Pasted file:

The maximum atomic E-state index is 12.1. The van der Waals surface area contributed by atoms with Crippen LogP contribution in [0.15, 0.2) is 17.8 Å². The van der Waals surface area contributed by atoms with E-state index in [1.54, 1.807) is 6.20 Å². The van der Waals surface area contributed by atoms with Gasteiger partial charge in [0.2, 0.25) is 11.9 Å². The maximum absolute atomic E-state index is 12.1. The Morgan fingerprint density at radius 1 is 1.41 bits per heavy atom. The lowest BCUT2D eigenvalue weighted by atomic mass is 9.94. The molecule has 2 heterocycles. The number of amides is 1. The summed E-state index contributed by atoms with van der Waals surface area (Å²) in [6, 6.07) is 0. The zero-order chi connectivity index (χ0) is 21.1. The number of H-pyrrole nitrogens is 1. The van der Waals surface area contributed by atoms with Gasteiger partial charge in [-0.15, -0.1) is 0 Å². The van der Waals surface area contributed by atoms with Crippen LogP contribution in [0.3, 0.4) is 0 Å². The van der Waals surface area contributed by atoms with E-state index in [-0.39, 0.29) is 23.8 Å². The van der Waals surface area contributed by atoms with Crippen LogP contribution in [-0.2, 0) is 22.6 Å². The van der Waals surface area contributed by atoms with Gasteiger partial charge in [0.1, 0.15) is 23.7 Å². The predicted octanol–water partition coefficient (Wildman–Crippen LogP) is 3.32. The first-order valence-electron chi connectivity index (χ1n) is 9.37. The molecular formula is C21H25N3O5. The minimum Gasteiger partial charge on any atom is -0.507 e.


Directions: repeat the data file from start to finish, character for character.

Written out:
The maximum atomic E-state index is 12.1. The van der Waals surface area contributed by atoms with Crippen LogP contribution in [0.15, 0.2) is 17.8 Å². The van der Waals surface area contributed by atoms with E-state index in [1.54, 1.807) is 6.20 Å². The van der Waals surface area contributed by atoms with Gasteiger partial charge in [0.2, 0.25) is 11.9 Å². The maximum absolute atomic E-state index is 12.1. The Morgan fingerprint density at radius 1 is 1.41 bits per heavy atom. The lowest BCUT2D eigenvalue weighted by atomic mass is 9.94. The molecule has 2 heterocycles. The number of amides is 1. The summed E-state index contributed by atoms with van der Waals surface area (Å²) in [6, 6.07) is 0. The zero-order chi connectivity index (χ0) is 21.1. The number of H-pyrrole nitrogens is 1. The van der Waals surface area contributed by atoms with Gasteiger partial charge in [-0.15, -0.1) is 0 Å². The van der Waals surface area contributed by atoms with Crippen LogP contribution in [0.3, 0.4) is 0 Å². The van der Waals surface area contributed by atoms with E-state index in [-0.39, 0.29) is 23.8 Å². The van der Waals surface area contributed by atoms with Crippen LogP contribution in [-0.2, 0) is 22.6 Å². The van der Waals surface area contributed by atoms with Gasteiger partial charge in [0.1, 0.15) is 23.7 Å². The predicted octanol–water partition coefficient (Wildman–Crippen LogP) is 3.32. The first-order valence-electron chi connectivity index (χ1n) is 9.37. The molecular formula is C21H25N3O5. The minimum Gasteiger partial charge on any atom is -0.507 e.